I didn’t get a ton of science projects as a kid, but no matter, I learned recently that there is such a thing as a fun adult science project! I volunteered as a “citizen scientist” this summer for the Museum of Science, and boy, did I have a grand time.
I heard about this opportunity through Greenovate Boston – a citywide initiative to empower residents to carry out community level actions in support of Boston’s climate goals (think urban wild cleanups, weighing in on climate resilience plans, etc). The project I volunteered for is called urban heat island mapping.
Hot girl summer, on repeat
If you haven’t heard of the concept of “urban heat island”, the gist is that a metropolitan area is often significantly warmer than its surrounding rural areas due to human activities. There are many causes of the urban heat island effect: burning fossil fuels for transportation, air-conditioning that sends out hot air, building/road materials like asphalt and concrete that absorb heat from the sun during the day and release the heat at night. This means cities don’t get as much of a chance to cool down at night, compared to surrounding non-urban areas.
Why does this matter? For one, our cities are getting hot, fast. You have probably heard that Europe shattered its temperature record this summer, with Paris hitting an all-time high of 109 degrees. This is true even in New England, where summers tended to be cool and heat waves used to be rare.
According to the Museum of Science, the average summer temperature in Boston from 1981 to 2010 was 69°F, but might reach 76°F in 2050 and 84°F in 2100 (note the word average!!!) Same goes for heat waves, see graph below. Now imagine what it’ll feel like to live in Alabama if it’s 90°F every day in Boston!
Extreme heat is not only deadly for humans and animals, it is crushing to our already under-invested infrastructure, such as power grids, roads, and waterlines. More importantly, the impact of extreme heat isn’t distributed evenly across the population; seniors, kids, people with outdoor jobs, the chronically ill, and low income people (e.g., lacking access to ACs) are especially vulnerable.
The first step in mitigating the urban heat island effect is better data, because the impact of human activities on city temperatures is hyper-local (by hyper, I mean block-by-block hyper). This is where the urban heat island mapping project came in.
“Wicked Hot Boston”
As a “citizen scientist” I was part of a 50-person volunteer group that collected ambient air temperature data in various neighborhoods of the greater Boston area. Volunteers drove or biked on pre-planned routes with sensors that recorded such data at different times of the day, during 3 heat waves in late July and early August. The end goal was maps that show how heat fluctuates in certain parts of the city throughout the day – data that will be valuable for city planners and public health officials.
For my 6am “shift” on July 29 I was paired up with Peggy (who was a retired nurse practitioner specializing in HIV care, garden designer, and local climate activist, aka basically who I want to be when I grow up <3). We attached the sensor to Peggy’s car, and my task was to navigate us (on pre-planned routes selected by city planners) while Peggy focused on driving under 35 mph. (This is important because driving at high speed will lead to wind that starts to cool the air around the sensor so the data won’t be as accurate. And if you are familiar with Boston’s aggressive driving culture, you can imagine staying under 35mph is no easy job!)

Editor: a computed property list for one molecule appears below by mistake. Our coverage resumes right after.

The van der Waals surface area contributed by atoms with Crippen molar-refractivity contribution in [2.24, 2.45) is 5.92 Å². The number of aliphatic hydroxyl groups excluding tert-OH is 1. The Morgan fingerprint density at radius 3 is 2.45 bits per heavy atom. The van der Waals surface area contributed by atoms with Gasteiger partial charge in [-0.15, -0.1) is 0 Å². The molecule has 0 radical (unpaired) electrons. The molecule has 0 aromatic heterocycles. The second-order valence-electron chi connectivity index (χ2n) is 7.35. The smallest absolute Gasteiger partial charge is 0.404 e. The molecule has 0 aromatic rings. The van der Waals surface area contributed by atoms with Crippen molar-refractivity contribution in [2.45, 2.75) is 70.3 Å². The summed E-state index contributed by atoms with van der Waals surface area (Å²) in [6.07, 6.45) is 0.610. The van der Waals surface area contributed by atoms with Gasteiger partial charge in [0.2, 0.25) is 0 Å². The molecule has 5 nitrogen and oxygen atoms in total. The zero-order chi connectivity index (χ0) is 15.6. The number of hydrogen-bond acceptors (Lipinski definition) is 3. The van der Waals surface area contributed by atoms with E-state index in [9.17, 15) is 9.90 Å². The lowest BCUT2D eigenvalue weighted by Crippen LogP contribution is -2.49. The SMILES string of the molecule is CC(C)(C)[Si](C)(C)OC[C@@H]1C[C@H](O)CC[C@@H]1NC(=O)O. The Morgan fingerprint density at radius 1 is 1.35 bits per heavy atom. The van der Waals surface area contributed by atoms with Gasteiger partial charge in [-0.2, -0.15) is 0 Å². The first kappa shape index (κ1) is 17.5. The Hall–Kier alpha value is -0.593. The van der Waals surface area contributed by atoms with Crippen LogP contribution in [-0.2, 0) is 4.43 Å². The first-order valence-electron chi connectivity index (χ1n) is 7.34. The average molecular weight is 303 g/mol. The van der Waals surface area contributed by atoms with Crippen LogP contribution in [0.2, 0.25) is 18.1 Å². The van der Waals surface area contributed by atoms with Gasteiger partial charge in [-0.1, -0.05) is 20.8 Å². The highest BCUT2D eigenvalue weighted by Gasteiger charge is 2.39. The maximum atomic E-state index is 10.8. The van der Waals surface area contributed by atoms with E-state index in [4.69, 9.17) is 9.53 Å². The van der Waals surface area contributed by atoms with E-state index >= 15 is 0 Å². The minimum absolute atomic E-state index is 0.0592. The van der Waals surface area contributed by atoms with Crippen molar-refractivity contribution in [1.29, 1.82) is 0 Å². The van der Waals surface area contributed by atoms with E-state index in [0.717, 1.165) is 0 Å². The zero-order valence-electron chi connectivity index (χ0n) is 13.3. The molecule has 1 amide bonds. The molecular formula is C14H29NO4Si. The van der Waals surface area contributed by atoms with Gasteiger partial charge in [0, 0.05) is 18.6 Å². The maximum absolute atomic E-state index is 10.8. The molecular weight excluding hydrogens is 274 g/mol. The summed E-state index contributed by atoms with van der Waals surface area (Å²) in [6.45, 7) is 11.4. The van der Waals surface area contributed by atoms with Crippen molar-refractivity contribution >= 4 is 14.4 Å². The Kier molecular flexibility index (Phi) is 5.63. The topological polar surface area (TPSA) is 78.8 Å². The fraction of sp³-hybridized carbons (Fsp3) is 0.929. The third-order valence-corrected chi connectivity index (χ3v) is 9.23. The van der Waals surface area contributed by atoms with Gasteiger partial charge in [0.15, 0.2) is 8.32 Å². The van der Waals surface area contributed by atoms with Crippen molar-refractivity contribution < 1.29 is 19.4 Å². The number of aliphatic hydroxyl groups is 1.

This task was repeated by volunteers in 10 neighborhoods in Boston, Brookline and Cambridge. The data were then used in combination with satellite data to create maps that show the absolute and real-feel temperatures across the city.
The results? Maps that show temperature differences as high as 15°F in the same city, depending on where you are! Wow, wow, wow. It’s one thing to learn about something in the abstract; it’s totally another to feel it and see it in your own city. Unsurprisingly, the denser an area is and the less green space it has, the hotter it tends to be. The researcher in me is dying to see this map layered with some neighborhood-level income data, as the correlation between higher heat and lower income is well-documented.
Boston isn’t the only city that has engaged residents in such fun and meaningful work. Seven other cities were selected and funded by the National Oceanic and Atmospheric Administration this summer for similar campaigns, and I can’t wait to check out their work.
With better data on where and who to target, what we need now are thoughtful policies, programs and individual actions that will mitigate the urban heat island effect. This could include actions to ensure safety during heat waves (such as increasing access to ACs), funding to protect infrastructure, or more preventative policies to cool the city (tree-planting, installing green roofs or reflective surfaces). While I know a couple of maps won’t get us there, I’m incredibly proud to be a part of a project that’s helped to raise the issue of extreme heat in the press. Dealing with climate change can feel so existentially daunting as an individual, and I can’t tell you how refreshing and empowering this experience has been for me.
What can you do? Even if your city isn’t one of the eight participating in heat mapping, I’ve still got a long list of action items for you:
- Use extreme heat as an example to engage in conversations with others about climate change, because this is something most people have tangible experiences with.
- Educate yourself about the urban heat island effect, and contact your local representatives about the importance of putting resilience strategies in place.
- Find a citizens science project that you (and your kids) can contribute to!
- If you live in the Greater Boston area, sign up for the Greenovate newsletter already!